- Craig A.D. (2003). "Interoception: The sense of the physiological condition of the body". Current Opinion in Neurobiology. 13: 500–505. doi:10.1016/s0959-4388(03)00090-4.
- Critchley H.D.; Wiens S.; Rotshtein P.; Ohman A.; Dolan R.J. (2004). "Neural systems supporting interoceptive awareness". Nature Neuroscience. 7: 189–195. doi:10.1038/nn1176. PMID 14730305.
- Harenski C.L.; Hamann S. (2006). "Neural correlates of regulating negative emotions related to moral violations". NeuroImage. 30: 313–324. doi:10.1016/j.neuroimage.2005.09.034. PMID 16249098.
- Beauregard M.; Levesque J.; Bourgouin P. (2001). "Neural correlates of conscious self-regulation of emotion". Journal of Neuroscience. 21: RC165.
- Schaefer S.M.; Jackson D.C.; Davidson R.J.; Aguirre G.K.; Kimberg D.Y.; Thompson-Schill S.L. (2002). "Modulation of amygdalar activity by the conscious regulation of negative emotion". Journal of Cognitive Neuroscience. 14: 913–921. doi:10.1162/089892902760191135. PMID 12191458.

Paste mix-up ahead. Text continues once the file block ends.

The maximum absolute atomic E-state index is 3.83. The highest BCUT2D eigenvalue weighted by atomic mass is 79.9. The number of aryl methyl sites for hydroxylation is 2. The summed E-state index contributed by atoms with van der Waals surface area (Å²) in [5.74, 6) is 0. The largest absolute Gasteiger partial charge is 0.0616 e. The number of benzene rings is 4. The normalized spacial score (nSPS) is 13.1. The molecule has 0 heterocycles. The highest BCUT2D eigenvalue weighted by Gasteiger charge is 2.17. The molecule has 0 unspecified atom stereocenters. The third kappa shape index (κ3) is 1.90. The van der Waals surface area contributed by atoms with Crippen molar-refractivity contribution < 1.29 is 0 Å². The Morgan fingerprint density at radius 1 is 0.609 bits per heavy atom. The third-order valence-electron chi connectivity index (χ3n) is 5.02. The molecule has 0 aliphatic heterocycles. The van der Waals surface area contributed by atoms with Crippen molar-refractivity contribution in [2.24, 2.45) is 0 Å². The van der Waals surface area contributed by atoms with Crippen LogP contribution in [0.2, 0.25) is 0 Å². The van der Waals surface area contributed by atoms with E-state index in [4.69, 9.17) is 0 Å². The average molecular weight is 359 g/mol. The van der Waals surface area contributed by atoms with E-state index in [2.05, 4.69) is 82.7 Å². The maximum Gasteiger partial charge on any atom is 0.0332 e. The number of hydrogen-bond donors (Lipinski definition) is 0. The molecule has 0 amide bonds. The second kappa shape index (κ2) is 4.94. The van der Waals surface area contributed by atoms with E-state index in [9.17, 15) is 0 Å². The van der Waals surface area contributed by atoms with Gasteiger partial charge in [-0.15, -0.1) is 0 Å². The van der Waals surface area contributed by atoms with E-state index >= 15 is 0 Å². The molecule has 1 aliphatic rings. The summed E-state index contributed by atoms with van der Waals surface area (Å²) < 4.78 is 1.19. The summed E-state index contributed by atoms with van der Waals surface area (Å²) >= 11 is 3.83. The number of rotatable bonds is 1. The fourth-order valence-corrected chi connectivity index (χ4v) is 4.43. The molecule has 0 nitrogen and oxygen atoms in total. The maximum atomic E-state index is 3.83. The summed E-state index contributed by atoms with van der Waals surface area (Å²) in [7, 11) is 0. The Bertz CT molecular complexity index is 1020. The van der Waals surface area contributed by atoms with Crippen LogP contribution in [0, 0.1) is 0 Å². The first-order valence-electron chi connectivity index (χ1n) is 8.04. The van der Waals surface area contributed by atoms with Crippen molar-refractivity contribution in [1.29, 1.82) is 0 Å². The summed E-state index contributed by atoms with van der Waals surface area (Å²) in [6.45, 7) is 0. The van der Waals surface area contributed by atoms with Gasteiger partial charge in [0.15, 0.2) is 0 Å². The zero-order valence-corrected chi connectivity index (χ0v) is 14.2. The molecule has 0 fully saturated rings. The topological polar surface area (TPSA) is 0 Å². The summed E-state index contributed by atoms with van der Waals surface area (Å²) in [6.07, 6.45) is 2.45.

- Creswell J.D.; Way B.M.; Eisenberger N.I.; Lieberman M.D. (2007). "Neural correlates of dispositional mindfulness during affect labeling". Psychosomatic Medicine. 69: 560–565. doi:10.1097/psy.0b013e3180f6171f.
- Silbersweig D.; Clarkin J.F.; Goldstein M.; Kernberg O.F.; Tuescher O.; Levy K.N.; Rauch S.L. (2007). "Failure of frontolimbic inhibitory function in the context of negative emotion in borderline personality disorder". American Journal of Psychiatry. 164: 1832–1841. doi:10.1176/appi.ajp.2007.06010126. PMID 18056238.
- Abercrombie H.C.; Schaefer S.M.; Larson C.L.; Oakes T.R.; Lindgren K.A.; Holden J.E.; Davidson R.J. (1998). "Metabolic rate in the right amygdala predicts negative affect in depressed patients". NeuroReport. 9: 3301–3307. doi:10.1097/00001756-199810050-00028.
- Zeidan F.; Grant J. A.; Brown C. A.; McHaffie J. G.; Coghill R. C. (2012). "Mindfulness meditation-related pain relief: Evidence for unique brain mechanisms in the regulation of pain". Neuroscience Letters. 520 (2): 165–173. doi:10.1016/j.neulet.2012.03.082. PMC . PMID 22487846.
- Brown C.A.; Jones A.K. (2010). "Meditation experience predicts less negative appraisal of pain: electrophysiological evidence for the involvement of anticipatory neural responses". Pain. 150 (3): 428–438. doi:10.1016/j.pain.2010.04.017. PMID 20494517.